TV station owners’ retrans fee revenues could reach $5.50 billion by 2017 and eclipse $6 billion by 2018, versus the $2.36 billion projected for 2012, according to new research from SNL Kagan.
News Corp., which has historically followed Disney in the rankings of media/entertainment companies with the largest quarterly revenue and profits, saw its bottom line plummet in its fiscal fourth quarter, falling off SNL Kagan’s list of top 25 media earners altogether.
Research group SNL Kagan notes that even with $45 billion in cash on hand, Google probably doesn’t have the money to blanket the nation in its fiber. But it can cover enough ground to severely disrupt the pay TV business with a superior ISP/video solution.
Third quarter 2011 retrans fees per subscriber range as high as 61 cents for Univision, followed by Sinclair at 49 cents.
The media and communications business research firm’s U.S. TV station database shows the total number of live over-the-air broadcast channels for the 1,726 full-power digital stations jumped to 4,552 at the end of 2011 from 2,518 at year-end 2010.
Apple Inc. remained the king of the new media mountain in terms of revenue and profits by an overwhelming margin in the September quarter. It did so, however, on revenue that contracted from the June quarter.
A new SNL Kagan report shows just how fat cable networks have become — more than 30 networks have margins of 50% or more topped by Nickelodeon, with a 64.6% margin and the Food Network at 60.5%. So, when your local cable operator gags on your asking $1 per sub per month and says he can’t afford anything close to that, show him the SNL Kagan report and point out that it isn’t his neighborhood broadcasters who are getting rich off of his subscribers, but those remote cable networks that, by the way, only have a fraction of the audience that you have.
By demanding reverse comp — essentially half of affiliates’ retrans revenue — the Big Four broadcast networks and Univision have tapped a new revenue stream that will grow from $146 million this year to $1.3 billion in 2015, according to a new analysis from SNL Kagan. But there is “good news” for affiliates forced to pay.
Although cable system operators have combated new technologies and services over the last several years, they have continued to grow higher per-subscriber revenue and steady cash flow. Over the last four years, revenues at seven multiple system operators have risen at an annual rate of 7.3% to $70.95 billion from $53.57 billion in 2006, says media researcher SNL Kagan.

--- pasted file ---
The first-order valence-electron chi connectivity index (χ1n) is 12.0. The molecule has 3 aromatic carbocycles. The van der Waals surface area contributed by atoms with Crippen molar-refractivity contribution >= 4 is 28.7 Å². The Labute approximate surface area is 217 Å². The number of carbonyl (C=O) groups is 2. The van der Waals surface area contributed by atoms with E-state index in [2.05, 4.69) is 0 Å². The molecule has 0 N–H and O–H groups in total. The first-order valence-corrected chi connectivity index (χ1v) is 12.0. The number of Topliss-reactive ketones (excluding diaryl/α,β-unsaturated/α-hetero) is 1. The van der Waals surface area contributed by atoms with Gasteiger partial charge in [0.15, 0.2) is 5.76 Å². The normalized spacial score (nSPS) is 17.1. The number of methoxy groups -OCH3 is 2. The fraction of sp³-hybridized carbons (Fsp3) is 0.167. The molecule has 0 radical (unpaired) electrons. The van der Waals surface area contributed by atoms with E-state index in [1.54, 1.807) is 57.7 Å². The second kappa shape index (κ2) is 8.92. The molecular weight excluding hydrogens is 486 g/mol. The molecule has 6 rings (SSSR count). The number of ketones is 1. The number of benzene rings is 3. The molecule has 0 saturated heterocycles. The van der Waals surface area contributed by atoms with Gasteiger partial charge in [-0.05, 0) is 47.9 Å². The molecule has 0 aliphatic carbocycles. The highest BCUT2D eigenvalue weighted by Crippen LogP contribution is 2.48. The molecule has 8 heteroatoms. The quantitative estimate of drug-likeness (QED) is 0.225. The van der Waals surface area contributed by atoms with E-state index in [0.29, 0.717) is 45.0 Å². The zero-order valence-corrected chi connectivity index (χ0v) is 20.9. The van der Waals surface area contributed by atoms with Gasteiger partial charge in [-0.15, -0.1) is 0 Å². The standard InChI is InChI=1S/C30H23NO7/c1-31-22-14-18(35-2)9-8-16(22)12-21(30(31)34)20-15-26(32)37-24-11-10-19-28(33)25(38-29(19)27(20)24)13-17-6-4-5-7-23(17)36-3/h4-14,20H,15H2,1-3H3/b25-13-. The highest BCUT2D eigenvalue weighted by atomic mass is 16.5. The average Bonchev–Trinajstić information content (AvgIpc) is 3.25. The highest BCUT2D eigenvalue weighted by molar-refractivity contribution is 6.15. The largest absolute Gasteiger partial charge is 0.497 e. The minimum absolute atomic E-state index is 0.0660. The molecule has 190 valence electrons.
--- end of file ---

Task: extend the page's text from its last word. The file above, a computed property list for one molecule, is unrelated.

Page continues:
Some bad news for the cable and satellite companies that have been pooh-poohing the possibility that millions of subscribers will cut the pay TV cord. Researchers at SNL Kagan say they expect 12.1 million homes in 2015 will receive TV shows and movies from Internet services such as Netflix instead of a traditional pay TV provider.
Panelists say the state of the station groups this year is positive, with Sinclair’s David Amy summing up: “The business isn’t going in the wrong direction. It’s going in the right direction.”
Panelists debate the broadcast spectrum auction plan with broadcasters saying it could result in the restriction of free, accessible information provided by over-the-air TV stations. On the other side, the Wireless Association says more spectrum really is the answer to fulfilling the public’s growing demands for broadband wireless services.
Despite fewer estimated multichannel subscribers, SNL Kagan projects that higher fees will boost station retransmission consent revenue totals by more than $2.5 billion over the next six years.
Worldwide IPTV video providers will continue to see big growth results — as opposed to older cable and satellite TV providers, which have been slowing down. Subscriptions from IPTV (Internet-Protocol TV)-based companies — telco companies — will almost double in three years to 70 million from 30 million at the end of 2010, according to SNL Kagan.
SNL Kagan’s ongoing research into the TV station deal sector registers an uptick in deals year-to-date vs. 2009-10.